• Spanish report claims Arsenal will fight Liverpool for Ousmane Dembele

    first_imgArsenal have not given up hope of signing Barcelona’s Ousmane Dembele, who is a reported target of Liverpool’s as well.Dembele, the France forward, joined Barca for £135.5million from Borussia Dortmund in August 2017, but his ill-discipline is said to have become an issue at Camp Nou. Ronaldo warned Lukaku how hard scoring goals in Serie A would be before Inter move REVEALED But now Spanish newspaper Mundo Deportivo have revealed that Arsenal are also monitoring the situation very closely.Arsenal’s head of recruitment Sven Mislintat knows all about Dembele, having signed him for Dortmund from Rennes back in 2016.Now there could be a reunion on the cards in January with Dembele still firmly on Mislintat’s radar. Where Ancelotti ranks with every Premier League boss for trophies won RANKED huge blow no dice BEST OF 1 Various reports suggest Dembele could be sold by Barcelona REPLY shining REVEALED center_img ADVICE Every time Ally McCoist lost it on air in 2019, including funny XI reactions Which teams do the best on Boxing Day in the Premier League era? Premier League Team of the Season so far, including Liverpool and Leicester stars Forbes list reveals how much Mayweather, Ronaldo and Messi earned this decade Latest Football News Son ban confirmed as Tottenham fail with appeal to overturn red card MONEY Berahino hits back at b******t Johnson criticism – ‘I was in a dark place at Stoke’ Top nine Premier League free transfers of the decade He was left out of Ernesto Valverde’s squad at the weekend after failing to turn up to training on the previous Thursday and it has been reported that he’s struggling to adapt in Spain.Now it has been suggested that the Catalan club may be ready to cut their losses with the pricey attacker and sell him on to the highest bidder.Liverpool, managed by former Dortmund boss Jurgen Klopp, are keeping close tabs on Dembele and were linked with a making a stunning £85million bid for him earlier this week. Oxlade-Chamberlain suffers another setback as Klopp confirms serious injury last_img read more

  • DD Gardening: End of summer doesn’t mean end of colour!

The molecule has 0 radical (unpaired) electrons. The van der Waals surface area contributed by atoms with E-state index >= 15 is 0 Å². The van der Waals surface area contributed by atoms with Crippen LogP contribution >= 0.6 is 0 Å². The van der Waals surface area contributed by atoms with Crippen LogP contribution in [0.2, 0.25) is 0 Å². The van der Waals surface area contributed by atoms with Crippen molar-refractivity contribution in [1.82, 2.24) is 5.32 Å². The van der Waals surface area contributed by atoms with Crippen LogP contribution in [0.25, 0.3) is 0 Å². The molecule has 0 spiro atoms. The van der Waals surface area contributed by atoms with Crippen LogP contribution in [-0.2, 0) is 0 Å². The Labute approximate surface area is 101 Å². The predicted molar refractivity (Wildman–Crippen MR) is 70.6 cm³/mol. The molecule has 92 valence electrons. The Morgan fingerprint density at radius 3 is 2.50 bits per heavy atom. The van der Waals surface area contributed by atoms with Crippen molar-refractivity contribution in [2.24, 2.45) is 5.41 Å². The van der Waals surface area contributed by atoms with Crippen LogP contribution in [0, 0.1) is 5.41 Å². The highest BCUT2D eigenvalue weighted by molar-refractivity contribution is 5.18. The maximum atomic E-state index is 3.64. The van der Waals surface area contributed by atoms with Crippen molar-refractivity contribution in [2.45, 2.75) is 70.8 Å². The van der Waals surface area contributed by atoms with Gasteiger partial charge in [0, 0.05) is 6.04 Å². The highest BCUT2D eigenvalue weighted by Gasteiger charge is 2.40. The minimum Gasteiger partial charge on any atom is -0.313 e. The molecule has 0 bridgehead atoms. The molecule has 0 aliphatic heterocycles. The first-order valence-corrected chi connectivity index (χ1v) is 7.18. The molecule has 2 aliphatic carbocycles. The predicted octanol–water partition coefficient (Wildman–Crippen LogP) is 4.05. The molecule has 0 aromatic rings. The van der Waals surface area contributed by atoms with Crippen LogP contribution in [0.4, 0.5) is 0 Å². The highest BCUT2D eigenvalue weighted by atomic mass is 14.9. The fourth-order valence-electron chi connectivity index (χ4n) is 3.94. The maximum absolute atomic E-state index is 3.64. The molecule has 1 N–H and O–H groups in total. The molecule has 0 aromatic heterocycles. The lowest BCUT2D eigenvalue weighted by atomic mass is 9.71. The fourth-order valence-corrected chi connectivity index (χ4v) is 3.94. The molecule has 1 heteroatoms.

first_imgThis past week I was out and about visiting gardens and giving consultations on everything from choosing plants for wet gardens, renovating lawns and pruning apple trees – this week I was in Newry, Ards, Coleraine and county Donegal. One of the gardens I visited was Dunmore House in Carrigans, open as part of the Donegal Garden Trail. This historic gardens dates from the early 18th century, however much of what can be seen today within the walled garden are from the early 20th century onwards. The walled garden is typical of its period with a fine network of paths and a mix of productive and ornamental horticulture now occupying the c.2 acres. When I was visiting head gardener Andy was busy planting out Wallflowers, to add spring colour, however we were both in agreement on how much colour was still showing in the garden – plants such as Perennial Lobelia, Golden Rod, Sedums, Fuchsias and more were dazzling with their show of Autumn flowers, and there were still many varieties of Dahlia yet to start blooming – these ones colour from mid October for Andy.The soil in Dunmore benefits from centuries of cultivation, and is rich in organic matter from countless wheelbarrows of leaf mould compost added over the years by Andy, and his father before him.As gardeners it’s easy to overlook this source of fertility which literally falls into our laps each Autumn, so start a leaf mould pile in your garden this Autumn. In our own gardens its easy to look at the 7.30 sunsets and think about dark winters and snow, but there are many plants which offer great colour through Autumn, each and every year, available now from your local garden centre.One of the best tips I give to gardeners is to visit garden centres throughout the year, thus you’ll pick up plants which look great every month of the year – as opposed to visiting just in the summer and getting summer flowering plants.Dunmore House in Carrigans is open through the Donegal Garden Trail, with details found on the DonegalGardenTrail.com website.DD Gardening: End of summer doesn’t mean end of colour! was last modified: October 2nd, 2016 by Gareth AustinShare this:Click to share on Facebook (Opens in new window)Click to share on Twitter (Opens in new window)Click to share on LinkedIn (Opens in new window)Click to share on Reddit (Opens in new window)Click to share on Pocket (Opens in new window)Click to share on Telegram (Opens in new window)Click to share on WhatsApp (Opens in new window)Click to share on Skype (Opens in new window)Click to print (Opens in new window)last_img read more